Private or not, logging roads need controls (September 01, 2001)
September 1, 2001
KAPUSKASING, Ont. - A coroner's inquest in this northeastern Ontario town has suggested establishing speed limits and roving police patrols for logging roads.In addition, the jury ruled truckers must ...
ROUGH AND READY: Slowing down log trucks might prolong equipment life.
KAPUSKASING, Ont. – A coroner’s inquest in this northeastern Ontario town has suggested establishing speed limits and roving police patrols for logging roads.
In addition, the jury ruled truckers must communicate more with their co-workers on the roads, as well as take advantage of defensive driving techniques.
Forewoman Joanne Konopelky tells local media the four-women, one-man panel was surprised by the picture painted of the environment that led to the death of Gilbert Thomas.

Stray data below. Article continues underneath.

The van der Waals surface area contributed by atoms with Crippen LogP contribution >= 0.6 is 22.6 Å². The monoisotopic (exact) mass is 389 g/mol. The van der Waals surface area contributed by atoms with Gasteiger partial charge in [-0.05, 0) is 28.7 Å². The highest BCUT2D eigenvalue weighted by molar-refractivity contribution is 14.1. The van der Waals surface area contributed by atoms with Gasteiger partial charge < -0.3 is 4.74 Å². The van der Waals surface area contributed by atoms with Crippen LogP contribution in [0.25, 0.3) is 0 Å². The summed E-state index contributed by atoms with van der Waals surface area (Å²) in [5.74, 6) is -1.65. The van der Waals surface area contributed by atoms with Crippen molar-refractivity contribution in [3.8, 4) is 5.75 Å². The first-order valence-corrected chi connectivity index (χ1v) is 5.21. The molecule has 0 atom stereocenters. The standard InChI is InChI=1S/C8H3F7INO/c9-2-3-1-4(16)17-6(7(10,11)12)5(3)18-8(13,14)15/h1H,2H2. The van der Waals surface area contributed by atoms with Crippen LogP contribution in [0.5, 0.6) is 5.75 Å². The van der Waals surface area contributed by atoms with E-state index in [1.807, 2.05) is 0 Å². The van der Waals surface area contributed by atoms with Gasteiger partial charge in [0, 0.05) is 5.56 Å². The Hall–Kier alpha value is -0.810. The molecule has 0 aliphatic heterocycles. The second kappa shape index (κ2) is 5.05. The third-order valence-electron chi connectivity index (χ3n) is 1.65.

Thomas, a 27-year-old trucker, died Jan. 21, 2000 when his logging truck crashed into a river on a gravel road south of Hearst, Ont.
Evidence during the inquest indicated in general, trucks on logging roads travel at an extremely high rate of speed.
Thunder Bay regional coroner Dr. David Legge, who presided over the inquest, says logging roads are not designed to transport high-speed traffic safely.
The major aim of these recommendations is at legislation that would apply to both truckers and non-truckers, Legge adds.
While logging roads are maintained by forestry companies, which are required by the Occupational Health and Safety Act to ensure truckers drive safely, speeding tickets can’t be issued because the provincial Highway Traffic Act doesn’t apply to private property.
However, he points out that drivers could face charges of dangerous driving under the Criminal Code if their actions caused serious injury.However, the coroner’s inquest does not have the power to implement the changes. n
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